In Non-Contact Mode AFM the cantilever oscillates at a frequency slightly above its resonance frequency (amplitude <10nm) in order to obtain an AC signal from the cantilever. The cantilever's resonant frequency decreases by the van der Waals force and by other long range forces extending above the surface (from 1nm to 10nm above the adsorbed fluid layer). During scanning the tip oscillates above the adsorbed fluid layer on the surface rather than touching it. This mode is ideal for studying soft or elastic samples because the total force between the tip and sample is very low (about 10-12N). The cantilever is oscillated near its resonant frequency (about 100 to 400 kHz) with an amplitude of a few tens to hundreds of angstroms. As the tip comes near the sample surface, the system detects variations in the resonant frequency or vibration amplitude.
Relationship between the resonant frequency of the cantilever and variations in sample topography:
- The resonant frequency of a cantilever varies as the square root of its spring constant.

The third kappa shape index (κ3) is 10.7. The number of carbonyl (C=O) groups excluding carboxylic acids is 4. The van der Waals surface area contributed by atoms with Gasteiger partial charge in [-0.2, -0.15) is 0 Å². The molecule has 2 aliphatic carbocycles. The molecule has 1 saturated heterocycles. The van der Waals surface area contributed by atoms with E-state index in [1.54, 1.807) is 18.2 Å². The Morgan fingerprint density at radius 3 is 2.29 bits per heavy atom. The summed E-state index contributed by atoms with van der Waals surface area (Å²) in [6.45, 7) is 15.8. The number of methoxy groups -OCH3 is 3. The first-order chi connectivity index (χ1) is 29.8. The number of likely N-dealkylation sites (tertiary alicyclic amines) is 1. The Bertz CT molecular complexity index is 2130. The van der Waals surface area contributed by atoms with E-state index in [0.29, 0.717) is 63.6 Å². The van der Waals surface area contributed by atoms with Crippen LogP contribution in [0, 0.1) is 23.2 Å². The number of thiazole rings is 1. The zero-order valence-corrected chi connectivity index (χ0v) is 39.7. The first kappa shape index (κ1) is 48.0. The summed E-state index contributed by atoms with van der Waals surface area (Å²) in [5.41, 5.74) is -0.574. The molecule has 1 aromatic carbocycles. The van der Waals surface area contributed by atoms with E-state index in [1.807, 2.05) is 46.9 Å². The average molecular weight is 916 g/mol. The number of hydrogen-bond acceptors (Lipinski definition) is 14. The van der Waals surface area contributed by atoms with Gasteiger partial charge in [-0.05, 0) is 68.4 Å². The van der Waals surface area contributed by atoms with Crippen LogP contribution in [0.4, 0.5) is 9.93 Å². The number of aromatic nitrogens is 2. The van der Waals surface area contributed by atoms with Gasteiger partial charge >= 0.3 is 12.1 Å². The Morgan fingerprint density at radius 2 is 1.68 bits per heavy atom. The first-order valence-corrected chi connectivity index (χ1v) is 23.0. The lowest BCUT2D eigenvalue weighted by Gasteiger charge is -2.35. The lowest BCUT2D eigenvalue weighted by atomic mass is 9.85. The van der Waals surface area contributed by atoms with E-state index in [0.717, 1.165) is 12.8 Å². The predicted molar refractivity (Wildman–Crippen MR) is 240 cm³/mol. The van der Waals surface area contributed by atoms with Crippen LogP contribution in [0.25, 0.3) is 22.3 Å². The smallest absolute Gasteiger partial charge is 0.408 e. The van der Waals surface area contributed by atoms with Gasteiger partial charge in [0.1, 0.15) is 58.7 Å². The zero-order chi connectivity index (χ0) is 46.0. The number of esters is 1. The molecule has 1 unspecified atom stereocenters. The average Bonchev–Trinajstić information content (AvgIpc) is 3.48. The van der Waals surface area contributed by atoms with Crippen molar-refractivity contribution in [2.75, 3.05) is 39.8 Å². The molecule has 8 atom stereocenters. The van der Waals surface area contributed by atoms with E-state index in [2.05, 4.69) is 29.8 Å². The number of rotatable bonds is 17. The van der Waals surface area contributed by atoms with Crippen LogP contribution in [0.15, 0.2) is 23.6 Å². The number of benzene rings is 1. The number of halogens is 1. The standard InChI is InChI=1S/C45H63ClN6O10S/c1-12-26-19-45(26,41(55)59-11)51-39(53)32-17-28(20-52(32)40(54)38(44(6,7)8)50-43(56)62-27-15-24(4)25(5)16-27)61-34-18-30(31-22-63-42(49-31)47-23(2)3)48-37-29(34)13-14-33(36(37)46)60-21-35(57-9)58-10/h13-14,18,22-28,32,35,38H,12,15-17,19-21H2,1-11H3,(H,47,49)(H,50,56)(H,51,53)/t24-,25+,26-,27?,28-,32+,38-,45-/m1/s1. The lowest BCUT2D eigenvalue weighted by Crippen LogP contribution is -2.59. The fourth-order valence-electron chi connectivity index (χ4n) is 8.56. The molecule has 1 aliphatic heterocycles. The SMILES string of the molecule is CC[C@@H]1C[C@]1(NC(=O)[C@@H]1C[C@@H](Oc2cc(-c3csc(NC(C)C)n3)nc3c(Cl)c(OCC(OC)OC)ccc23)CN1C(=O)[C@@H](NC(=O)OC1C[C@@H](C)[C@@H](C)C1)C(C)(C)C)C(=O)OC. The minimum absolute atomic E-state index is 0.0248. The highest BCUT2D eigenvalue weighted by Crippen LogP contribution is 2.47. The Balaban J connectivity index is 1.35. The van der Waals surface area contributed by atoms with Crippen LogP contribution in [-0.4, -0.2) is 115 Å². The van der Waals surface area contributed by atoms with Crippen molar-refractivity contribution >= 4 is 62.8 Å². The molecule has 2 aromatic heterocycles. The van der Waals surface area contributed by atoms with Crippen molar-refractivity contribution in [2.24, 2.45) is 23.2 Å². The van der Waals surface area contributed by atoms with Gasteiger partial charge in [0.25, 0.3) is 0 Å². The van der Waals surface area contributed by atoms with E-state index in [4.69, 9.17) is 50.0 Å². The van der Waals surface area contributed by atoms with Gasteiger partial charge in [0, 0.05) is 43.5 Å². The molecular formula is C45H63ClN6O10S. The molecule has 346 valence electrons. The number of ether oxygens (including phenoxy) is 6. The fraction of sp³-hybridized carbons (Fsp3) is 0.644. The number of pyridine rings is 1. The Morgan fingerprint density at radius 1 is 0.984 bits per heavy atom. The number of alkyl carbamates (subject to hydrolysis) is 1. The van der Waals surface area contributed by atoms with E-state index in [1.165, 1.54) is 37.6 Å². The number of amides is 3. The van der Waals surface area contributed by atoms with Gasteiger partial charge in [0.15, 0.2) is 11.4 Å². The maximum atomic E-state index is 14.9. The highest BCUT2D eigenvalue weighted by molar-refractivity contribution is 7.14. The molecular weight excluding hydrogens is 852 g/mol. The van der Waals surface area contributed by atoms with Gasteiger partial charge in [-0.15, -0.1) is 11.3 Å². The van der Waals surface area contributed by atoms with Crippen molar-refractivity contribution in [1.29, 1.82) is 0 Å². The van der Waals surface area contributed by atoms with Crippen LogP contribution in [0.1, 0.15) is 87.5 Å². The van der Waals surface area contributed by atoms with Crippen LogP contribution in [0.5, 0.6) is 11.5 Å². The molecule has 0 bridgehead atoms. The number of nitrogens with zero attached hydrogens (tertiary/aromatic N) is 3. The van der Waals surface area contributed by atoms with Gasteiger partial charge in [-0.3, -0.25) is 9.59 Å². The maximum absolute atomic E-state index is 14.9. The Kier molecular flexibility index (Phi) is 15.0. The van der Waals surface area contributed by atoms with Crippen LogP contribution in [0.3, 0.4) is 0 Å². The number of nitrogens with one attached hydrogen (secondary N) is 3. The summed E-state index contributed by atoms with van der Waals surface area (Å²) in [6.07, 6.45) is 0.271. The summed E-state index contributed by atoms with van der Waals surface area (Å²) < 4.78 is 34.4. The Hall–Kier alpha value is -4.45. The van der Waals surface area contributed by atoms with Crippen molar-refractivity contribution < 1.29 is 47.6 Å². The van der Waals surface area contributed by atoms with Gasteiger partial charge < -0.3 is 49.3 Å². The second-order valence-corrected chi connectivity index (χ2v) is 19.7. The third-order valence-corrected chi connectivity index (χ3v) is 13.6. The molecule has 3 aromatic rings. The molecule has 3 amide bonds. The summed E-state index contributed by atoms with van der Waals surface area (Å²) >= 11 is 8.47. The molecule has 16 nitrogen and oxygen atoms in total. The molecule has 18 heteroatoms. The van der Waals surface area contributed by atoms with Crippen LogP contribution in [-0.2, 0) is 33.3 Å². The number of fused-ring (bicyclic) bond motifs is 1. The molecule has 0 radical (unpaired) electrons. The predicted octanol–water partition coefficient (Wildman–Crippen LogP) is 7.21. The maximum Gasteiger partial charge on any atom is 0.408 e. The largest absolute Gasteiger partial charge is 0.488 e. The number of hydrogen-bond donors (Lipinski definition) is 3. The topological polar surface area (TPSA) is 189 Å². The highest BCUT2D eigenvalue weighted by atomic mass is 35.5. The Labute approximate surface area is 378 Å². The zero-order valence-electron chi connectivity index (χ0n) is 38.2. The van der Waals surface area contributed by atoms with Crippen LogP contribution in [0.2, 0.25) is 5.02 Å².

- The spring constant of the cantilever varies with the force gradient experienced by the cantilever.
- The force gradient (derivative of the force versus distance curve) changes with tip-to-sample separation.
- Therefore, changes in resonant frequency of the cantilever can be used to measure changes in the force gradient, which reflect changes in the tip-to-sample spacing, or sample topography.
The force in the non-contact regime is low, making it more difficult to measure than that of contact mode. In addition, cantilevers must be stiffer so they are not pulled into contact with the sample surface. For these reasons a more sensitive AC detection scheme is needed.
With the constant aid of feedback, the system moves the scanner up and down at each (x,y) data point in order to keep the resonant frequency and amplitude constant. The average tip-to-sample distance is therefore kept constant as well. It is this motion of the scanner that is used to generate the data sheet and stored to form the topographic image of the sample surface.
Non-contact AFM is preferable for measuring soft samples and will not suffer from tip or sample degradation effects that sometimes result from contact AFM. If monolayers of condensed water are present on the surface of the sample it is likely a non-contact scan will be distorted because it will not penetrate the water in order to scan the sample surface, but will scan the surface of the water instead.